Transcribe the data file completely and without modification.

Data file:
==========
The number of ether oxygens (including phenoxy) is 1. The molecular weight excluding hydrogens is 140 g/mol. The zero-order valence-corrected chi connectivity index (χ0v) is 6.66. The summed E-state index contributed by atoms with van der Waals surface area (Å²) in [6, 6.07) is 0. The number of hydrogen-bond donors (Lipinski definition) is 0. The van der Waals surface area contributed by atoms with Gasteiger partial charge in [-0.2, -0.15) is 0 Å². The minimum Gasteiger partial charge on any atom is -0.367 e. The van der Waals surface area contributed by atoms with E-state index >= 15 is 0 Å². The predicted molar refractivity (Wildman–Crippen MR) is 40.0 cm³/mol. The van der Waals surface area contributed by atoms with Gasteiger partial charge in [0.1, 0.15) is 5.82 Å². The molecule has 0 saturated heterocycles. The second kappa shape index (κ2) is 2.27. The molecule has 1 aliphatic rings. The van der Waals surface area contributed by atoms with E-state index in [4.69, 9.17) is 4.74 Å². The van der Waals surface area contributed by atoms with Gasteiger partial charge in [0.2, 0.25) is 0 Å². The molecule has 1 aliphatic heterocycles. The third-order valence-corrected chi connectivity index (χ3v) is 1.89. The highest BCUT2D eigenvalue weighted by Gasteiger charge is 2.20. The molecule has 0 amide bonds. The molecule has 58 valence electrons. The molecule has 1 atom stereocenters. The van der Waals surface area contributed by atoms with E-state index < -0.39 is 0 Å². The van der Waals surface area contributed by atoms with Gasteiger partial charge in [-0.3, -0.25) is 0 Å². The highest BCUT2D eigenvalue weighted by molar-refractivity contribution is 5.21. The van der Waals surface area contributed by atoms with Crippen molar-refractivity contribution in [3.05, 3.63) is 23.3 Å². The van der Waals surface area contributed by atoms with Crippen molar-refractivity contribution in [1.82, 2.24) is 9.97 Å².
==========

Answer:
The number of ether oxygens (including phenoxy) is 1. The molecular weight excluding hydrogens is 140 g/mol. The zero-order valence-corrected chi connectivity index (χ0v) is 6.66. The summed E-state index contributed by atoms with van der Waals surface area (Å²) in [6, 6.07) is 0. The number of hydrogen-bond donors (Lipinski definition) is 0. The van der Waals surface area contributed by atoms with Gasteiger partial charge in [-0.2, -0.15) is 0 Å². The minimum Gasteiger partial charge on any atom is -0.367 e. The van der Waals surface area contributed by atoms with E-state index >= 15 is 0 Å². The predicted molar refractivity (Wildman–Crippen MR) is 40.0 cm³/mol. The van der Waals surface area contributed by atoms with Gasteiger partial charge in [0.1, 0.15) is 5.82 Å². The molecule has 0 saturated heterocycles. The second kappa shape index (κ2) is 2.27. The molecule has 1 aliphatic rings. The van der Waals surface area contributed by atoms with E-state index in [4.69, 9.17) is 4.74 Å². The van der Waals surface area contributed by atoms with Gasteiger partial charge in [0.2, 0.25) is 0 Å². The molecule has 1 aliphatic heterocycles. The third-order valence-corrected chi connectivity index (χ3v) is 1.89. The highest BCUT2D eigenvalue weighted by Gasteiger charge is 2.20. The molecule has 0 amide bonds. The molecule has 58 valence electrons. The molecule has 1 atom stereocenters. The van der Waals surface area contributed by atoms with E-state index < -0.39 is 0 Å². The van der Waals surface area contributed by atoms with Gasteiger partial charge in [-0.3, -0.25) is 0 Å². The highest BCUT2D eigenvalue weighted by molar-refractivity contribution is 5.21. The van der Waals surface area contributed by atoms with Crippen molar-refractivity contribution in [3.05, 3.63) is 23.3 Å². The van der Waals surface area contributed by atoms with Crippen molar-refractivity contribution in [1.82, 2.24) is 9.97 Å².